Comedian Kathy Griffin apologizes amid backlash over bloody Trump beheading photo
The photos published Tuesday were taken by Tyler Shields, a photographer known for provocative work. “Tyler and I are not afraid to do images that make noise,” Griffin said in a behind-the-scenes video released along with the photo, adding: “We have to move to Mexico today, because we're going to go to prison.”
By Tuesday night, Griffin had removed the images from her Twitter account and released a video apology.
“I sincerely apologize,” she said. “I am just now seeing the reaction of these images. I'm a comic, I crossed the line.”
By then, the Secret Service had already tweeted that it was investigating the matter – as it does for all threats to the government officials it protects.
The president took to Twitter to respond to the controversy, telling Griffin she "should be ashamed of herself," adding that his 11-year-old son Barron was particularly affected by the stunt.
Kathy Griffin continued to trend worldwide on Twitter late into the evening, long after the photos had spread over the internet like wildfire. Much of the commentary was harshly critical of Griffin for a range of reasons, including that it could encourage assassination.
Donald Trump Jr. tweeted his distaste at Griffin's photo, as did Chelsea Clinton, daughter of former President Bill Clinton and wife Hillary.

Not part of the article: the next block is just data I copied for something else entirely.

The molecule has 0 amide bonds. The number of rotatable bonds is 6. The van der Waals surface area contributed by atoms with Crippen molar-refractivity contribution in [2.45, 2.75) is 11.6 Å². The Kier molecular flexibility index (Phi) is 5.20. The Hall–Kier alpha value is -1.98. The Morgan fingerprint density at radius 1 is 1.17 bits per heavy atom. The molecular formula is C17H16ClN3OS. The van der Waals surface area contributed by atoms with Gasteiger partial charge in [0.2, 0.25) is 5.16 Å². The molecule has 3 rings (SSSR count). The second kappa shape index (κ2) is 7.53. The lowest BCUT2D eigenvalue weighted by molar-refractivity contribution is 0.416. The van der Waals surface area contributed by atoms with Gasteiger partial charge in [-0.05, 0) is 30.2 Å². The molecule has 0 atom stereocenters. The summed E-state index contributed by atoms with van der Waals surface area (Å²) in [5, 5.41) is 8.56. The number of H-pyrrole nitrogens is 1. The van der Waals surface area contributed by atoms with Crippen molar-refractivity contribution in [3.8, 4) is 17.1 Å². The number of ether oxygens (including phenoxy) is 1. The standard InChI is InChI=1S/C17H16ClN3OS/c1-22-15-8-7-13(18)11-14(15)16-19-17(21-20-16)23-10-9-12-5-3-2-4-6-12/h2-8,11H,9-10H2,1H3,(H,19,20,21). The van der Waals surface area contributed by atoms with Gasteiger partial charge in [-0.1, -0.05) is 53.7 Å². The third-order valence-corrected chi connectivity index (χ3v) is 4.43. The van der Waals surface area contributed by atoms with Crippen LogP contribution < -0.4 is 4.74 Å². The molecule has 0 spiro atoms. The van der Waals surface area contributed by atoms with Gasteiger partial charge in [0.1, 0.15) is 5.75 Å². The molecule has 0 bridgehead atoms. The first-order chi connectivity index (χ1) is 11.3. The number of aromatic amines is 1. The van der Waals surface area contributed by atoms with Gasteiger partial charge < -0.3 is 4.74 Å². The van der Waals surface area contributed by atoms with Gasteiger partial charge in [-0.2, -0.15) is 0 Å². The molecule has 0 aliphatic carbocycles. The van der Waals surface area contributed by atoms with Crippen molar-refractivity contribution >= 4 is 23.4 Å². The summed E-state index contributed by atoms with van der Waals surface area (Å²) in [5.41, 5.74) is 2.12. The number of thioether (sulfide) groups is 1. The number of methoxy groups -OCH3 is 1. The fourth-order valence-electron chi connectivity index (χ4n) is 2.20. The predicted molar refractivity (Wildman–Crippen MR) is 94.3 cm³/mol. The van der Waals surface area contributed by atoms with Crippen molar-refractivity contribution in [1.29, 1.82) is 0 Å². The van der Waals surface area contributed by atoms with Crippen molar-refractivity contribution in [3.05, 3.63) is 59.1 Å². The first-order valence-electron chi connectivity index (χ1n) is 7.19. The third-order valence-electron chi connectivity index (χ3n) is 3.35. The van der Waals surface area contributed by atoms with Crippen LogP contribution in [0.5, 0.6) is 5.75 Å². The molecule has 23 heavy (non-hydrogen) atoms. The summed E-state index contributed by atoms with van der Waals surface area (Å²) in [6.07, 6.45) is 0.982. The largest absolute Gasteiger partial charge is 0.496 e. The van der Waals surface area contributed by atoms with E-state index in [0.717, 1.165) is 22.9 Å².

CNN responded to the backlash later Wednesday by revealing that the network was dropping the comedian as a co-host from its New Year's Eve program.
Griffin has co-hosted CNN's annual New Year's Eve program alongside Anderson Cooper since 2007. Cooper earlier condemned the tweet as “disgusting” and “inappropriate.”
Before her apology, Griffin tweeted: “OBVIOUSLY, I do not condone ANY violence by my fans or others to anyone, ever! I'm merely mocking the Mocker in Chief.”
The 56-year-old Griffin has been vocal in her opposition of Trump since he took office, labelling him an “idiot” and “embarrassing,” but she also tweeted against him as far back as 2011, following the White House Correspondents Dinner that some credit with firming up Trump’s resolve to run for president.
Then-President Barack Obama had joked about Trump at the annual event, and weeks later Trump maintained his belief that he could win a presidential primary and general election, which Griffin ridiculed.
Griffin isn't the first celebrity to depict violence against Trump. In March, Snoop Dogg released a music video which showed the rapper shooting a clown that was dressed as the president.
The video prompted a response from Trump who tweeted: “Can you imagine what the outcry would be if @SnoopDogg, failing career and all, had aimed and fired the gun at President Obama? Jail time!”